An Historical Guide to Daylight Savings Time

Daylight Savings Time is around the corner.  The average person may not think much about this shift in the clocks — that is until Monday morning after the change when we all collectively hit our alarm clocks and wonder ,”Whose bright idea was this?” The truth is that Daylight Savings Time has a long and interesting history in the United States.

We turn our clocks to take advantage of the extra daylight incrementally collected between the winter solstice (December 21) and the summer solstice (June 21). Benjamin Franklin originally suggested the change as a way to economize the use of candles, but it was not officially introduced to the United States until 1918. The procedure is not etched in stone and presidents have taken the liberty of changing Daylight Savings Time when it was necessary. For example, Franklin Delano Roosevelt instituted year-round Daylight Savings Time during World War II. The most recent change took place in 2007 when George W. Bush extended the length of Daylight Savings Time by about one month.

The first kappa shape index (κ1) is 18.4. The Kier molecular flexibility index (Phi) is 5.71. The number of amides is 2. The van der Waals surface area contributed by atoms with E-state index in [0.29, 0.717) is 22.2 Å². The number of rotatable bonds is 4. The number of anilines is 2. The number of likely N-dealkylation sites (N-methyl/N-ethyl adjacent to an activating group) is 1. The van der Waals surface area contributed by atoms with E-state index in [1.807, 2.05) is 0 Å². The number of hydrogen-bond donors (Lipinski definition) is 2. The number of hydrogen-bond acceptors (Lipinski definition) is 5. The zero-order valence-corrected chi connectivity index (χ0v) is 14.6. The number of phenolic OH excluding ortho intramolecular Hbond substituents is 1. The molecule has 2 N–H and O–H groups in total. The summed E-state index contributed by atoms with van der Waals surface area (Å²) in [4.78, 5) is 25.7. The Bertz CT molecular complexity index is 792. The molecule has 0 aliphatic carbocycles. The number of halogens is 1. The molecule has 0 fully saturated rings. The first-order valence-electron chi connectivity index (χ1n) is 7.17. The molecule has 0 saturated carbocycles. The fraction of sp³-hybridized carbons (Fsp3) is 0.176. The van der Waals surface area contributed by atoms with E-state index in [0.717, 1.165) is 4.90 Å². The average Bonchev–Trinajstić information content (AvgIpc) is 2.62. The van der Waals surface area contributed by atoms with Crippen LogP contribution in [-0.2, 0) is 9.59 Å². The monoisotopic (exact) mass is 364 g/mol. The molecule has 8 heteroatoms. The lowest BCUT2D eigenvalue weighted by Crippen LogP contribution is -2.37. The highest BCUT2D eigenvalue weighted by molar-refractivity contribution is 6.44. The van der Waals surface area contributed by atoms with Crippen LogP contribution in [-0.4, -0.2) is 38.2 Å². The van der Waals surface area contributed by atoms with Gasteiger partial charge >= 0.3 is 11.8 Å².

Daylight Savings Infographic

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